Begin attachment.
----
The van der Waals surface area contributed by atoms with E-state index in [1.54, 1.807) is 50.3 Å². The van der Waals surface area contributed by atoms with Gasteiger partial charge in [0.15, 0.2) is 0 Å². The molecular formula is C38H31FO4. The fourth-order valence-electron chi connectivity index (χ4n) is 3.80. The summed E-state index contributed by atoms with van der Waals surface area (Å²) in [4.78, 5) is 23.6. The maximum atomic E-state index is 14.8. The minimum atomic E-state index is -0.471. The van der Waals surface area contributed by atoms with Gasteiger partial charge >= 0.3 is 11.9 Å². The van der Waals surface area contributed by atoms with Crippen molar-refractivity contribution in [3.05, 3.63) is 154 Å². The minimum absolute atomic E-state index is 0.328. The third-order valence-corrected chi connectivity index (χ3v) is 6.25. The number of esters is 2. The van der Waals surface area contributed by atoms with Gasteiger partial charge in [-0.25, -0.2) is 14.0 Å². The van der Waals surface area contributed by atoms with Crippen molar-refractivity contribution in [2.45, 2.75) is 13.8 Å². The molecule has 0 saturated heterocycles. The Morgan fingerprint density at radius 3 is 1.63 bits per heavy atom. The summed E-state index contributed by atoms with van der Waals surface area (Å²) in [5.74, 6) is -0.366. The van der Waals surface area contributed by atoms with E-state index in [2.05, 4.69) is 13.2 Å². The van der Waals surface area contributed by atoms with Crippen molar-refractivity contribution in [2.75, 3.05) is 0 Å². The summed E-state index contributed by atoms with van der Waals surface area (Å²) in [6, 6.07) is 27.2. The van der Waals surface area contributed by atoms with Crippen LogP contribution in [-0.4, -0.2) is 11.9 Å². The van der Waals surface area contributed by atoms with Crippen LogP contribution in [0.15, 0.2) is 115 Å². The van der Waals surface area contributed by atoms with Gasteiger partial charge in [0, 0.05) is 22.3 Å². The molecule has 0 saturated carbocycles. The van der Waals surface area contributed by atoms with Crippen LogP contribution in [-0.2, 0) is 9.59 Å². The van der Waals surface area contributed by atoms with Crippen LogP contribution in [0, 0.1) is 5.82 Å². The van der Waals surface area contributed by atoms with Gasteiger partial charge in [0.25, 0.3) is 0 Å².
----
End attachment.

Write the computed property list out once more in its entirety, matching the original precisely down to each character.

The van der Waals surface area contributed by atoms with E-state index in [1.54, 1.807) is 50.3 Å². The van der Waals surface area contributed by atoms with Gasteiger partial charge in [0.15, 0.2) is 0 Å². The molecular formula is C38H31FO4. The fourth-order valence-electron chi connectivity index (χ4n) is 3.80. The summed E-state index contributed by atoms with van der Waals surface area (Å²) in [4.78, 5) is 23.6. The maximum atomic E-state index is 14.8. The minimum atomic E-state index is -0.471. The van der Waals surface area contributed by atoms with Gasteiger partial charge >= 0.3 is 11.9 Å². The van der Waals surface area contributed by atoms with Crippen molar-refractivity contribution in [3.05, 3.63) is 154 Å². The minimum absolute atomic E-state index is 0.328. The third-order valence-corrected chi connectivity index (χ3v) is 6.25. The number of esters is 2. The van der Waals surface area contributed by atoms with Gasteiger partial charge in [-0.25, -0.2) is 14.0 Å². The van der Waals surface area contributed by atoms with Crippen molar-refractivity contribution in [2.45, 2.75) is 13.8 Å². The molecule has 0 saturated heterocycles. The Morgan fingerprint density at radius 3 is 1.63 bits per heavy atom. The summed E-state index contributed by atoms with van der Waals surface area (Å²) in [5.74, 6) is -0.366. The van der Waals surface area contributed by atoms with E-state index in [2.05, 4.69) is 13.2 Å². The van der Waals surface area contributed by atoms with Crippen molar-refractivity contribution in [2.75, 3.05) is 0 Å². The summed E-state index contributed by atoms with van der Waals surface area (Å²) in [6, 6.07) is 27.2. The van der Waals surface area contributed by atoms with Crippen LogP contribution in [-0.4, -0.2) is 11.9 Å². The van der Waals surface area contributed by atoms with Crippen LogP contribution in [0.15, 0.2) is 115 Å². The van der Waals surface area contributed by atoms with Gasteiger partial charge in [0, 0.05) is 22.3 Å². The molecule has 0 saturated carbocycles. The van der Waals surface area contributed by atoms with Crippen LogP contribution in [-0.2, 0) is 9.59 Å². The van der Waals surface area contributed by atoms with Crippen LogP contribution in [0, 0.1) is 5.82 Å². The van der Waals surface area contributed by atoms with Gasteiger partial charge in [0.25, 0.3) is 0 Å².